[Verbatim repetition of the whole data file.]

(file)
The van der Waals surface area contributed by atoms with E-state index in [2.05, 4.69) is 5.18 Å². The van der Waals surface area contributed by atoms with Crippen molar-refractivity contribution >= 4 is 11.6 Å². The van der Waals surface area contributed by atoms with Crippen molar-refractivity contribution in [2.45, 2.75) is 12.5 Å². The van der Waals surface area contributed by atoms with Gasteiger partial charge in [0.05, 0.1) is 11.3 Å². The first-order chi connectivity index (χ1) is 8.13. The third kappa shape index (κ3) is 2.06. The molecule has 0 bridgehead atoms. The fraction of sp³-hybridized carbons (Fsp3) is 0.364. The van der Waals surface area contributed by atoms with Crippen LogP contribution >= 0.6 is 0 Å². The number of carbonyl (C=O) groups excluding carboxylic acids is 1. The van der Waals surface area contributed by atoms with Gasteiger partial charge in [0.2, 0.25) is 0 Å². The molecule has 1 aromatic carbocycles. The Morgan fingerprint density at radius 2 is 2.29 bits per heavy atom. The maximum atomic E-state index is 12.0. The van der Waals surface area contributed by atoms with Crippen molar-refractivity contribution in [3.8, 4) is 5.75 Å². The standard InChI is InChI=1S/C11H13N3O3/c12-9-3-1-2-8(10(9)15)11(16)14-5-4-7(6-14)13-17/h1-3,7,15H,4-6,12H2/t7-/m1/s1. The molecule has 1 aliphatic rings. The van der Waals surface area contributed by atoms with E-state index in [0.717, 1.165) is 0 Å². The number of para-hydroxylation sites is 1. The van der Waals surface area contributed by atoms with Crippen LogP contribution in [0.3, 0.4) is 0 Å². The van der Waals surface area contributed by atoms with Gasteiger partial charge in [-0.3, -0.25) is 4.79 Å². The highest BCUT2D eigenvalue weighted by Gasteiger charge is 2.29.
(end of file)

The van der Waals surface area contributed by atoms with E-state index in [2.05, 4.69) is 5.18 Å². The van der Waals surface area contributed by atoms with Crippen molar-refractivity contribution >= 4 is 11.6 Å². The van der Waals surface area contributed by atoms with Crippen molar-refractivity contribution in [2.45, 2.75) is 12.5 Å². The van der Waals surface area contributed by atoms with Gasteiger partial charge in [0.05, 0.1) is 11.3 Å². The first-order chi connectivity index (χ1) is 8.13. The third kappa shape index (κ3) is 2.06. The molecule has 0 bridgehead atoms. The fraction of sp³-hybridized carbons (Fsp3) is 0.364. The van der Waals surface area contributed by atoms with Crippen LogP contribution >= 0.6 is 0 Å². The number of carbonyl (C=O) groups excluding carboxylic acids is 1. The van der Waals surface area contributed by atoms with Gasteiger partial charge in [0.2, 0.25) is 0 Å². The molecule has 1 aromatic carbocycles. The Morgan fingerprint density at radius 2 is 2.29 bits per heavy atom. The maximum atomic E-state index is 12.0. The van der Waals surface area contributed by atoms with Crippen molar-refractivity contribution in [3.8, 4) is 5.75 Å². The standard InChI is InChI=1S/C11H13N3O3/c12-9-3-1-2-8(10(9)15)11(16)14-5-4-7(6-14)13-17/h1-3,7,15H,4-6,12H2/t7-/m1/s1. The molecule has 1 aliphatic rings. The van der Waals surface area contributed by atoms with E-state index in [0.717, 1.165) is 0 Å². The number of para-hydroxylation sites is 1. The van der Waals surface area contributed by atoms with Crippen LogP contribution in [0.3, 0.4) is 0 Å². The van der Waals surface area contributed by atoms with Gasteiger partial charge in [-0.3, -0.25) is 4.79 Å². The highest BCUT2D eigenvalue weighted by Gasteiger charge is 2.29.